The Beginner’s Guide To The Sgian Dubh
What is a sgian dubh? Well, it translates from Gaelic as ‘black dagger’. This refers to the black bog oak that the handles were often made from, as well as the way they were concealed. Sgian dubhs originate from a time in history when everyone would have carried a knife for hunting and protection. It is said that these blades were concealed under the armpit of the wearer. They were removed when entering the home of a friend as a sign of trust and friendship.
These days it is worn in the sock, usually the same side as your writing hand. It is used purely for decorative purposes now. Or for cutting the haggis!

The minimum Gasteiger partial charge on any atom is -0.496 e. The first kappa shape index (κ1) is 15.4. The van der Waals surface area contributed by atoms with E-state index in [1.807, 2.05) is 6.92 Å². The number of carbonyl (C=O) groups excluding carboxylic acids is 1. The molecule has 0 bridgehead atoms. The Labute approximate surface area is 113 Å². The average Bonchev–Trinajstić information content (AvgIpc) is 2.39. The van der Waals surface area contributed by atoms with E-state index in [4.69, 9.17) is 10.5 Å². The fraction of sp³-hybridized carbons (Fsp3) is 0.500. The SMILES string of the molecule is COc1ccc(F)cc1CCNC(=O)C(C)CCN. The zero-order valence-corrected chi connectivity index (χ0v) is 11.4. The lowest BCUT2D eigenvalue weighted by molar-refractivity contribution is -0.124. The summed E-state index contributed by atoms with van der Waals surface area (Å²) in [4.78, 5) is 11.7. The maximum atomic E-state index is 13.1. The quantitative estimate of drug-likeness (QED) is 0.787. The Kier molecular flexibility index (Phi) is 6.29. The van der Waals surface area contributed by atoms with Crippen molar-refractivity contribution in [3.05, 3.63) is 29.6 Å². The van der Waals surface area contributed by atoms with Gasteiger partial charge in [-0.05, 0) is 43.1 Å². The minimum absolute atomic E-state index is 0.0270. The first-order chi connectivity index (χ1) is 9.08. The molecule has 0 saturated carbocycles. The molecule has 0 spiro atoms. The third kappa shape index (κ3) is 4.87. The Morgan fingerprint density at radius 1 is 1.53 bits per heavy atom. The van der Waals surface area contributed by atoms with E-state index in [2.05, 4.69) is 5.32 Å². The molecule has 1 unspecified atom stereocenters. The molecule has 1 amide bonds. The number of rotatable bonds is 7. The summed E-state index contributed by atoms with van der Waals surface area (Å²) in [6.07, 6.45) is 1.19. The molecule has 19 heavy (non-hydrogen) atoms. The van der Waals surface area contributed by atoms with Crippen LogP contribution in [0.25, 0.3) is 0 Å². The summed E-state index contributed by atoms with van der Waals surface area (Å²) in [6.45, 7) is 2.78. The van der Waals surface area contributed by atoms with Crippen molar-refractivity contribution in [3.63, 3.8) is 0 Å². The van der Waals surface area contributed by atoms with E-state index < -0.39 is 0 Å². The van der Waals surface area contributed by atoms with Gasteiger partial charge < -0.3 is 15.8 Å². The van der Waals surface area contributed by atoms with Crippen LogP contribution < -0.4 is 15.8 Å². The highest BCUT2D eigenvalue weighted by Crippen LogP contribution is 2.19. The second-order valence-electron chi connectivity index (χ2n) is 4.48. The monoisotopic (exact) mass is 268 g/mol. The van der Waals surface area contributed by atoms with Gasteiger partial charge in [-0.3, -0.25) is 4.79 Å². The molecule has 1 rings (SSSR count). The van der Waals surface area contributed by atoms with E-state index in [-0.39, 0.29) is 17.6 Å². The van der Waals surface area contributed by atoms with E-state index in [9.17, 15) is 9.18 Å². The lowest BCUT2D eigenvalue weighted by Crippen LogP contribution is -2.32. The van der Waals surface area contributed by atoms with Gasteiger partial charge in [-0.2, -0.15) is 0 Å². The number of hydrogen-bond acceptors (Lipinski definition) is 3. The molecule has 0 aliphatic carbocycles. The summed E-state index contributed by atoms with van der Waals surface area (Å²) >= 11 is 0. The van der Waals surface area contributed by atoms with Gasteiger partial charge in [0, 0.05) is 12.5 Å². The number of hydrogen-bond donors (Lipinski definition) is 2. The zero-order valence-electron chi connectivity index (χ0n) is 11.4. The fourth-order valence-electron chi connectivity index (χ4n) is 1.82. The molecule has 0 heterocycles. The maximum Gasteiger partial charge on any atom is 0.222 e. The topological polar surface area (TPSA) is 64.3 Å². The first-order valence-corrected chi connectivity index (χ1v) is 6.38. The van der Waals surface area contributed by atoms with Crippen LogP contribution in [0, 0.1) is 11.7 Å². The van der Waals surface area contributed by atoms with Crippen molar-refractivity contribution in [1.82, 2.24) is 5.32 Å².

Sgian dubhs can be as elaborately or simply decorated as you choose. Many have stones in the top which can tone in with the colours in your kilt. The handle can be made from a variety of materials, such as staghorn, wood, pressed heather or plastic. They are often decorated with clan crests or other Scottish emblems, such as thistles or lion rampants.
In regard to the law and your sgian dubh, if the blade measures more than 3.5 inches you are breaking the law. Some older sgian dubhs may be longer than the legal requirement, but all of ours are less than the requirement and are fine to carry as part of your national dress. However, it would be unwise to try to board a plane or enter a nightclub with one.